Cowboys not worried about Ezekiel Elliott’s workload

By Nick Shook
NFL.com
Read full post on NFL.com

After 12 weeks, it appears as though Ezekiel Elliott has also broken the tackle attempt of the Rookie Wall.

Elliott, the league leader in rushing with 1,199 yards, also happens to lead the NFL in attempts (243, 22.1 per game). The workload has been hefty, especially for a face that is still fresh to the league. That doesn’t worry Jerry Jones.

“The more we can give Ezekiel the ball the better,” the Cowboys owner said Tuesday on 105.3 The Fan, per The Dallas Morning News. “We’re winning with that. We’re winning by wearing them down on defense.”

No matter how much he might be feeling himself and his 10-1 football team, Jones isn’t wrong. The Cowboys have established a run-first approach anchored by Elliott that is working better than any other in the league, and makes life (and the real-time maturation process) much easier for rookie quarterback Dak Prescott.

Where the jury remains out is on if and when Elliott does come in contact with the aforementioned wall. League legend states it tends to appear, seemingly out of nowhere, around Week 10 or later. Week 13 action begins Thursday with the Cowboys‘ game against the Minnesota Vikings, and judging by Elliott’s latest performance (20 carries, 97 yards, two touchdowns; two catches, 23 yards) in a Thanksgiving Day win over Washington, the meeting between Zeke and Wall might never happen.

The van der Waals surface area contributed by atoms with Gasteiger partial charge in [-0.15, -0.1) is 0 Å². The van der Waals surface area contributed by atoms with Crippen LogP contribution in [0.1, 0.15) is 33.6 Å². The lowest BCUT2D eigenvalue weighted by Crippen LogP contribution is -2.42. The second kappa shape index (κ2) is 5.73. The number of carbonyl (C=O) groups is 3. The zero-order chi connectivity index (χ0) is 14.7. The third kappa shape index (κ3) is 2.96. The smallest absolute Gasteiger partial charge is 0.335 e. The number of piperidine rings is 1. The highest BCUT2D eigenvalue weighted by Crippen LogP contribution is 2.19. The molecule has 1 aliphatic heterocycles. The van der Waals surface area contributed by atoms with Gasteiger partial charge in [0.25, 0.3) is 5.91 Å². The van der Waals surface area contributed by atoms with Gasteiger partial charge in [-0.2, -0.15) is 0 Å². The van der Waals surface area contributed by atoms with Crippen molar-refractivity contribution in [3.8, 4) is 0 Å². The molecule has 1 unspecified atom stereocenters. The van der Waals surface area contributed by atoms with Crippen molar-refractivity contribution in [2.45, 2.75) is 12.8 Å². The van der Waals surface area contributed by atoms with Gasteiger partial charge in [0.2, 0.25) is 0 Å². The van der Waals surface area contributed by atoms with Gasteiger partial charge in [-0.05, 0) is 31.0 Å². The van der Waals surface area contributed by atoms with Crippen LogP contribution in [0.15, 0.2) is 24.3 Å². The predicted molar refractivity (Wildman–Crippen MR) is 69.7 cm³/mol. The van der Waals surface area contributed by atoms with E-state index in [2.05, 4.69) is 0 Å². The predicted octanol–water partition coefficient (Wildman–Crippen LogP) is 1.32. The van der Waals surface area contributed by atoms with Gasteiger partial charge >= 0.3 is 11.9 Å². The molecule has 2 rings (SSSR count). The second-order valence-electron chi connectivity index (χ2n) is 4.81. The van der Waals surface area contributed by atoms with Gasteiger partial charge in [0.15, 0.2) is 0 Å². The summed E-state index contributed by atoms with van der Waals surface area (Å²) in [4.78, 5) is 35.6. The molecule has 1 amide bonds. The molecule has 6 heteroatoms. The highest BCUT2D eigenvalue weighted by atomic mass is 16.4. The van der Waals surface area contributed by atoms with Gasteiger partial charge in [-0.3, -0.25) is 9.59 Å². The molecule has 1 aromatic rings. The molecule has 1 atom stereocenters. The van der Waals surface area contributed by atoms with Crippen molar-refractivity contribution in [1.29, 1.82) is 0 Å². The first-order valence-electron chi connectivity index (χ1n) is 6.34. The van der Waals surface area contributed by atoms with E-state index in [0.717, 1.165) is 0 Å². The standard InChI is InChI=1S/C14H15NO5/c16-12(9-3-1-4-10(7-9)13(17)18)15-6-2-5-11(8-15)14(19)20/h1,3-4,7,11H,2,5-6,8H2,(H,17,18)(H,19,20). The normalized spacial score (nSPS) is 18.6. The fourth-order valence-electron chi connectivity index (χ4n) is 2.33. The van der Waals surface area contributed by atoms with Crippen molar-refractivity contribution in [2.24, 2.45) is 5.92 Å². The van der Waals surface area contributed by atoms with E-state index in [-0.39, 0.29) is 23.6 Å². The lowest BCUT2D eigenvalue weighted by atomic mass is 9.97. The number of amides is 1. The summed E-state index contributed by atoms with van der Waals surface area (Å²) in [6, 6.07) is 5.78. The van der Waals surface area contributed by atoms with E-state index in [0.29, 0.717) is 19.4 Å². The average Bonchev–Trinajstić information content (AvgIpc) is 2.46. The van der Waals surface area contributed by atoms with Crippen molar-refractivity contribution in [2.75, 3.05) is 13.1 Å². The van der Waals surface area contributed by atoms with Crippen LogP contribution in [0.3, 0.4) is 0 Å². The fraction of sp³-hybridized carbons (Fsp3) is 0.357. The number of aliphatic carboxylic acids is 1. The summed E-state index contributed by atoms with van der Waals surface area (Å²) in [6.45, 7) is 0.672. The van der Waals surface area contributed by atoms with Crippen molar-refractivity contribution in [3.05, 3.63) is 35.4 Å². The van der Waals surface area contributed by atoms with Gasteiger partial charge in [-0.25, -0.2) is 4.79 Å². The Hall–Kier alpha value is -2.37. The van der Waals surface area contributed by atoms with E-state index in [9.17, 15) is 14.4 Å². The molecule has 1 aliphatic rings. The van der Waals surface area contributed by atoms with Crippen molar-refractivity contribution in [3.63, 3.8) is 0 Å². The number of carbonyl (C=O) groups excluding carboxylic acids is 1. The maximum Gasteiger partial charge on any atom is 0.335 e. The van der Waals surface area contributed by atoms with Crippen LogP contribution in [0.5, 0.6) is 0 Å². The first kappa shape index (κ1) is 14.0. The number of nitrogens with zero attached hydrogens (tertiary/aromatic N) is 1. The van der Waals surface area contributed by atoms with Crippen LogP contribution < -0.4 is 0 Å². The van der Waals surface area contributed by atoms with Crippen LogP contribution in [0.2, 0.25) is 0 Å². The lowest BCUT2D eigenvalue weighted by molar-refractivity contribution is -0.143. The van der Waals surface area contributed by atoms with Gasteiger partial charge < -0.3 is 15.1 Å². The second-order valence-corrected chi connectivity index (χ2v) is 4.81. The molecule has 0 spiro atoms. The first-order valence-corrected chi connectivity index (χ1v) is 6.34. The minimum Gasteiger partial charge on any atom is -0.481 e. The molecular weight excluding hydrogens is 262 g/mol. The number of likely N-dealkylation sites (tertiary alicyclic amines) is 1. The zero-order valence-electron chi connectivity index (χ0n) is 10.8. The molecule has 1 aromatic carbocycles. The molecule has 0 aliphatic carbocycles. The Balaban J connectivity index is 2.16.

By game time I felt great, I feel fresh, I don’t feel the soreness anymore,” Elliott said after the win over Washington, via the Morning News. “This game wasn’t nearly as physical as the last one we played, so I think it was fine.”

Hall of Fame running back and former Cowboy rusher Emmitt Smith toted the rock 365 times (22.8 per game) in his second season in the NFL in 1991, rushing for 1,563 yards and 12 touchdowns, and increased that workload to 23.3 in 1992. Smith tallied 20 or more carries per game in every season from 1991-1996. That didn’t seem to have much of a negative effect on him.

We’ve waxed poetic about Elliott’s rare combination of size and speed, which makes him hard to wrap and even tougher to catch. That is also aiding him in terms of durability. And we can’t forget the offensive line behind which he runs, which often opens holes wide enough for four Elliotts to run through at once.

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